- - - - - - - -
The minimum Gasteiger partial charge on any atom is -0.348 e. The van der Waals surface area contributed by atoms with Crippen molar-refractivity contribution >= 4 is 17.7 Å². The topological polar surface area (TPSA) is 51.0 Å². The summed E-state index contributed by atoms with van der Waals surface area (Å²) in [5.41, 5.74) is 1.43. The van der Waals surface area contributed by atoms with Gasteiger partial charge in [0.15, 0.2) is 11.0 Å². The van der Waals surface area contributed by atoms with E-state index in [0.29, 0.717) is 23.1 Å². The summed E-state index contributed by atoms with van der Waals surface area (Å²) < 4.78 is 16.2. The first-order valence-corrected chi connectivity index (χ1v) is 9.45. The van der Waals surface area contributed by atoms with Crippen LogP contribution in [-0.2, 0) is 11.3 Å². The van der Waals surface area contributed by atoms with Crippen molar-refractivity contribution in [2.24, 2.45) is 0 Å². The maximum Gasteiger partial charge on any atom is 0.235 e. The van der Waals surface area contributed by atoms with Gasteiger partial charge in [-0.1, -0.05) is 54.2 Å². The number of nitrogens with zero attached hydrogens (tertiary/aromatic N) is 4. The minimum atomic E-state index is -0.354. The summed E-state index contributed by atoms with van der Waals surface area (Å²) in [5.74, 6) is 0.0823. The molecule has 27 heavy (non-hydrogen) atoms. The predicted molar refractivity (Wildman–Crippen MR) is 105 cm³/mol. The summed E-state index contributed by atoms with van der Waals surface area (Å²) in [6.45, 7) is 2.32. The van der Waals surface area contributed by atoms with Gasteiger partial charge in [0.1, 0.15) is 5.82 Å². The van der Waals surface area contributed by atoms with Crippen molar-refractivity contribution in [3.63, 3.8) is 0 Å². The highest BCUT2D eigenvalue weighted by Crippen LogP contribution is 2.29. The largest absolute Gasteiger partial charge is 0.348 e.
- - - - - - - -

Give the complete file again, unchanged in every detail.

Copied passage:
The minimum Gasteiger partial charge on any atom is -0.348 e. The van der Waals surface area contributed by atoms with Crippen molar-refractivity contribution >= 4 is 17.7 Å². The topological polar surface area (TPSA) is 51.0 Å². The summed E-state index contributed by atoms with van der Waals surface area (Å²) in [5.41, 5.74) is 1.43. The van der Waals surface area contributed by atoms with Gasteiger partial charge in [0.15, 0.2) is 11.0 Å². The van der Waals surface area contributed by atoms with E-state index in [0.29, 0.717) is 23.1 Å². The summed E-state index contributed by atoms with van der Waals surface area (Å²) < 4.78 is 16.2. The first-order valence-corrected chi connectivity index (χ1v) is 9.45. The van der Waals surface area contributed by atoms with Crippen LogP contribution in [-0.2, 0) is 11.3 Å². The van der Waals surface area contributed by atoms with Crippen molar-refractivity contribution in [2.24, 2.45) is 0 Å². The maximum Gasteiger partial charge on any atom is 0.235 e. The van der Waals surface area contributed by atoms with Gasteiger partial charge in [-0.1, -0.05) is 54.2 Å². The number of nitrogens with zero attached hydrogens (tertiary/aromatic N) is 4. The minimum atomic E-state index is -0.354. The summed E-state index contributed by atoms with van der Waals surface area (Å²) in [5.74, 6) is 0.0823. The molecule has 27 heavy (non-hydrogen) atoms. The predicted molar refractivity (Wildman–Crippen MR) is 105 cm³/mol. The summed E-state index contributed by atoms with van der Waals surface area (Å²) in [6.45, 7) is 2.32. The van der Waals surface area contributed by atoms with Gasteiger partial charge in [0.1, 0.15) is 5.82 Å². The van der Waals surface area contributed by atoms with Crippen molar-refractivity contribution in [3.63, 3.8) is 0 Å². The highest BCUT2D eigenvalue weighted by Crippen LogP contribution is 2.29. The largest absolute Gasteiger partial charge is 0.348 e.